For those who enjoy restoring cars, the more popular classic cars are generally the most satisfying to restore. There are other factors, however, that play into the attractiveness of restoring specific classic cars, such as resale value and the ease of finding replacement parts. With that in mind, here are the 10 best classic cars to restore:
1. The AMC AMX (1968-1970)
It was one of the last 1960s muscle cars and it was seriously considered a massive challenge to the Chevy Corvette. Packaged with a 6.4 liter V8 engine, the AMC AMX beat out the Corvette in price and could tear rubber on the road just as hard and fast. Because the AMX was only produced for three years it’s a real popular gem to restore. This car may present a challenge for some, but the chase for parts is half the fun for those who like hard restoration projects.
2. The Austin-Healey Spring (1958-1971)
Another sports car, the Austin-Healey had a much longer life in production, running from the end of the 1950s to the beginning of the ’70s. That generational span allowed the car to gain a significant following, despite its small size and stature in what was a large car world at the time. Because of multiple years of production, the Spring is a great first car restoration choice. Plenty of manuals and a great availability of parts make this car a great starter project for a restoration rookie.
3. The Buick Riviera (1963-1965)
A short-lived car that barely had any time in the sun, the Riviera competed against other two-door models and was the rival that General Motors needed against competing car manufacturers during the 1960s. The Riviera was favored by car critics and magazine writers, but it didn’t seem to have long-term market success. This one falls into the hard-to-restore category due to its rarity.
4. The Chevrolet Camaro (1967-1969)
In the early Fall of 1966, the Vietnam war was raging and facing great resistance. In the midst of this chaos, the Chevrolet Camaro was launched. For a classic car restoration project, the Camaro is neat because there were so many different versions of the car.
5. The Chevrolet Corvette (1978-1982)
For the ultimate muscle car – and one of the last big engine models before the U.S. started worrying about the environment – the Corvette is king. Today’s version is merely a shadow of the early Corvette; it reached its sleek famous look and performance at the end of the 1970s. The car is all about body and engine, so it’s a great restoration project choice for engine experts and those who enjoy experimenting with paint options.
6. Dodge Charger (1968-1970)
Also a big contender among the muscle cars, the Dodge Charger was an economic entry that proved to be a great contender against the Mustang and the Camaro. Chargers are one of the most-picked cars for restorations because they look great, there are lots of parts available, and the car is easy to work on. Under the hood is the classic V8 engine with 330 horsepower, but it also has options with a 440 Magnum engine or the infamous 426 Hemi block.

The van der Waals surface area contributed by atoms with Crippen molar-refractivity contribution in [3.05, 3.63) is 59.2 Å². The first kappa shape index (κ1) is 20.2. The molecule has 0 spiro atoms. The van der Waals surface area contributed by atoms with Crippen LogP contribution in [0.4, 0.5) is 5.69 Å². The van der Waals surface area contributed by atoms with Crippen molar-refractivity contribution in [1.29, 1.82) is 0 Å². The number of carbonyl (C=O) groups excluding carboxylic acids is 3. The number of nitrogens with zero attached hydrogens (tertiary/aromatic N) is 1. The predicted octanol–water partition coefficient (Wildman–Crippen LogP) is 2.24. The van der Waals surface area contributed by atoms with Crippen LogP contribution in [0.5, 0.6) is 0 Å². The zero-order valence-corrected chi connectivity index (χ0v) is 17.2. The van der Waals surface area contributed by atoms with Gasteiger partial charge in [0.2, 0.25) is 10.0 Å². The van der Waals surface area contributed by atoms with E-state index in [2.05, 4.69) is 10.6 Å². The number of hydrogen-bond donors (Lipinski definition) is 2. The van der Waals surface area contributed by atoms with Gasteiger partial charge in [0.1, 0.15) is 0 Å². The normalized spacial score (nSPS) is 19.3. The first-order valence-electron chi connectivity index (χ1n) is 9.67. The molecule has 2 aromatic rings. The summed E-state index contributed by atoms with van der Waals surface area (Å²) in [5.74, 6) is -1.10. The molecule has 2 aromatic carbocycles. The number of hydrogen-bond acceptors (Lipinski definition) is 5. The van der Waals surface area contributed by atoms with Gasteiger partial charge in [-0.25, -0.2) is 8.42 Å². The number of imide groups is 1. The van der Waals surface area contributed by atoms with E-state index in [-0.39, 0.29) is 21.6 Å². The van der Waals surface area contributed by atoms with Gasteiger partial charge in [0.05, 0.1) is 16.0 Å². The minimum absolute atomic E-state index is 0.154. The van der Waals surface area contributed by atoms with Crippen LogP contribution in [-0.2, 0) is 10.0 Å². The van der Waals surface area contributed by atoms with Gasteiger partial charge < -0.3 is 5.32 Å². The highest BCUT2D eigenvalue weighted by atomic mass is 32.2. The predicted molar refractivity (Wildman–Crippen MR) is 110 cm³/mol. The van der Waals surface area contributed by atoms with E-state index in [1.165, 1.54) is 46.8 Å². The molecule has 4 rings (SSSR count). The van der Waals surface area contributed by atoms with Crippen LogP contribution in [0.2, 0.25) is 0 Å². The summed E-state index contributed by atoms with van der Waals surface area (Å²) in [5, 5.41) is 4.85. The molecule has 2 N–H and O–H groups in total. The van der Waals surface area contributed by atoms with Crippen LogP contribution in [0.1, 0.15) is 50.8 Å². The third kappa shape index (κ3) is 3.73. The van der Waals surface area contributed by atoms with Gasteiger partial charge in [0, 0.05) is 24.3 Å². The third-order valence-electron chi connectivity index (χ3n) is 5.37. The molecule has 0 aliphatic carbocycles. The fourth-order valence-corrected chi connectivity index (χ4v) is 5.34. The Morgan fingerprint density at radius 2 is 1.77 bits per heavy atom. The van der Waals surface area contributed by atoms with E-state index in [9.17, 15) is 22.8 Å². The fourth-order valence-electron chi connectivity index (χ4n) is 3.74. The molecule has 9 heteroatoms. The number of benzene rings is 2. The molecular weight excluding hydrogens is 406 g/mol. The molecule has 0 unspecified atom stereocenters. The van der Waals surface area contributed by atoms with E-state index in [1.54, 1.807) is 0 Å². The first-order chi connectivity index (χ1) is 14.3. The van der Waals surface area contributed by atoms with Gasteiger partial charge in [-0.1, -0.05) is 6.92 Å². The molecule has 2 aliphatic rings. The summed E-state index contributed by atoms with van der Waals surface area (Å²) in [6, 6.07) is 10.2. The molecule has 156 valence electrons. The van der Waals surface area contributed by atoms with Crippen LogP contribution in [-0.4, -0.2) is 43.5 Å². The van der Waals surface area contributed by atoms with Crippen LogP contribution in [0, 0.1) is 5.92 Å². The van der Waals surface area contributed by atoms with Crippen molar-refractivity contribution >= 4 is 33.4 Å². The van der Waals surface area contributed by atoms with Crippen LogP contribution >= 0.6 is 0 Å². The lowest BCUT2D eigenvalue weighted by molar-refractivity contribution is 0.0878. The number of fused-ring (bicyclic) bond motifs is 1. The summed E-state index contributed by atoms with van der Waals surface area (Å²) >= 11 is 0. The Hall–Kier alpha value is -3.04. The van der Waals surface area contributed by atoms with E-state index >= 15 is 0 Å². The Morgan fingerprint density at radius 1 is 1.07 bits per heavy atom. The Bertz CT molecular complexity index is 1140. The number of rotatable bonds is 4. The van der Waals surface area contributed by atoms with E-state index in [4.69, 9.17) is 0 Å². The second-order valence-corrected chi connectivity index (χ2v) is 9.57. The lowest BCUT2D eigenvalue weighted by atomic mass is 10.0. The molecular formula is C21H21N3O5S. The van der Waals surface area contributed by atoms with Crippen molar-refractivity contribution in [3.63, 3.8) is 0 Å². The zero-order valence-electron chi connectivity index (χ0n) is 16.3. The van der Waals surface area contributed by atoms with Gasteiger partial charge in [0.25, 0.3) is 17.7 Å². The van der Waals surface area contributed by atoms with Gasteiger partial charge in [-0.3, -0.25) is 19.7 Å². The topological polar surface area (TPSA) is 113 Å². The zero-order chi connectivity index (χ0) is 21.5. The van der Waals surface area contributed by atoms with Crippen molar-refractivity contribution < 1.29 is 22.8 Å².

7. The Fiat Spider (1979-1985)
Small and snappy, the Fiat Spider was a single man’s car to drive around the urban landscape. This car was quick and easy enough to drive out of town as well as into the country. It had 18 years of production, so there is a large inventory of parts, even 30 years later.
8. The Ford Mustang (1964-1966)
Did we mention the Mustang? Yes, but not in its own paragraph. This classic set the standard for American muscle car design in the 1960s golden age. Everyone wants a Mustang when they see it rumble by on the road; despite this version’s short production period, there are plenty of parts available.
9. The Ford Thunderbird (1961-1966)
Among the big road kings, the Thunderbird reigned and had many a rock song written about it. It was the luxury car to have in the 1960s and was all about look and design. These cars a bit hard to find, but can trigger some fun trips – particularly to the desert where many restoration projects-to-be are still in very good condition.
10. The Triumph TR6 (1968-1976)
The final contender is the Triumph. For restoration, this one has a healthy number of production years, but it was a British export. Fortunately, 86,250 of them were sent out of England, and most went to the U.S. That means lots of support and availability of parts for rookie classic car restorers.
If you’ve got a classic car that you want restored, City Collision Center can help. They have restored hundreds of classic cars and can take on even the most extensive and complicated restoration projects.